Two recent vertical tastings of Central Otago pinot noir have encouraged me to ponder the virtues of drinking aged wine. A vertical tasting is one that reviews the same wine over several vintages. It is the vinous equivalent of an archaeological dig, revealing the development of a wine style, vintage variation and the ability of a wine to age gracefully … or not.
Grasshopper Rock, a small quality-focused producer in Earnscleugh, Central Otago, sent me samples of its 2010, 2012, 2017 and 2018 vintages for review. I had tasted them all when they were released but managing director Phil Handford was keen to have me again sample the 2010 in particular, which won the trophy for champion wine at the Air New Zealand Wine Awards in 2012. “It is always interesting to see how these wines which receive the top gong perform over time,” he wrote.
Earnscleugh is in the world’s most southerly wine region, Alexandra. It tends to be rather cool there and Alexandra pinot noir can be a bit tight and bony when it is young. I was impressed with the 2010, though, writing: “Elegant pinot noir with developed spice, herb/savoury/thyme, dark cherry, leather and nutty oak flavours. Bottle age has promoted a smoother texture and introduced a more savoury dimension. With careful cellaring it should give pleasure for another decade. 95 points.”
When I had assessed the same wine in 2012, I wrote, “Tasted on three occasions, the wine showed significant improvement over one year. Good depth of colour and concentration. A powerful expression of pinot noir with appealing cherry, spice and floral/violet characters. Firmly structured, with good cellaring potential. I love the complexity and texture of this wine. A great buy at this price ($35). 95 points.”
An identical score suggests that the wine had not gained in quality, but it had certainly changed. That’s not a strong argument in support of cellaring, but it’s not a strong argument against it, either.
The 2012 Grasshopper Rock Pinot Noir had slipped a point from the rating I gave it in 2014, when I wrote that it was “probably at, or slightly past, its best”.
The second vertical tasting was a more comprehensive sampling of 10 vintages of Akarua pinot noir from 2009 to 2019, excluding 2010. Akarua’s sensual style contrasts markedly with Grasshopper Rock, which is a cerebral pinot noir.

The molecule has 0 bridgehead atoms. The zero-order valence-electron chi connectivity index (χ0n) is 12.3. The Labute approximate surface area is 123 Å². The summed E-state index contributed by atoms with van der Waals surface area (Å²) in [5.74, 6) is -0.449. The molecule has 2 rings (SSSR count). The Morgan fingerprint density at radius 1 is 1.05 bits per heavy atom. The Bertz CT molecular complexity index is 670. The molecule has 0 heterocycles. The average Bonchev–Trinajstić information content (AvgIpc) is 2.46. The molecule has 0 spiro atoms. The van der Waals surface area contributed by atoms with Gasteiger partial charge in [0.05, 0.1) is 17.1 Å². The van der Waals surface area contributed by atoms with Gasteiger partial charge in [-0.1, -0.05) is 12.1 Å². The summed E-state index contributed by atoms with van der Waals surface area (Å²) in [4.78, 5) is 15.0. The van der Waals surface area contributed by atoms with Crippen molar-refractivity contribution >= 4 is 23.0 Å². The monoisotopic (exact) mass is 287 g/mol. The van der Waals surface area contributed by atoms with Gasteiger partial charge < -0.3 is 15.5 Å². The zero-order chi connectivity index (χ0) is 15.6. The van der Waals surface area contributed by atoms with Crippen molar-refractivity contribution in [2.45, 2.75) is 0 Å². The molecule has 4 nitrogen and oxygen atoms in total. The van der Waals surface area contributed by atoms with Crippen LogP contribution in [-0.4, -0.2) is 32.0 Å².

The team at Akarua (winemaker Andrew Keenleyside is pictured above) has just celebrated the 20th vintage from its Bannockburn base. The voluptuous style of its pinots obviously appeals to wine show judges. Most vintages have won an impressive collection of gold medals and trophy awards at some very prestigious wine competitions.
Akarua pinot noir is so drop-dead delicious when it is first released that it is hard to imagine it getting any better with bottle age.
I had previously tasted seven of the 10 wines in the vertical Akarua tasting. The two oldest – the 2009 and 2011 – each dropped a point from my earlier assessment, three gained an average of two points, and two scored the same. Star of the show was the 2013 vintage, which gained the highest score of 97 points.
Before both tastings, I would have rated Grasshopper Rock as more age-worthy than Akarua, but I was wrong.
Cellaring wine is a bit like golf. You can experience half a dozen disappointing wines before striking a bottle that has aged magnificently. No surprises for guessing which bottle you remember and boast about.
Bob’s Top Picks
Cloudy Bay 2017 Te Wahi Pinot Noir, Central Otago, $99
Fragrant, attractive aroma of black cherry and red rose petals that continues onto the palate, where it is joined by plum, crushed herbs and grape-stem flavours. Fruit sweetness is nicely balanced by fine, ripe tannins to give a pleasantly dry finish.
Clearview 2019 Beachhead Chardonnay, Hawke’s Bay, $27
Judges named this the top chardonnay and champion wine at the 2020 NZ International Wine Show. It’s deliciously pure and subtly powerful, with citrus, oyster shell, and spicy flavours. An absolute bargain at this price.
Akarua 2019 Pinot Noir, Central Otago, $49
A very appealing wine with a seductively silken texture. Plum and dark berry tones with a suggestion of floral/violet and thyme characters. A restrained fruit-bomb style that is deliciously accessible but should develop well.
Read more from Bob at therealreview.com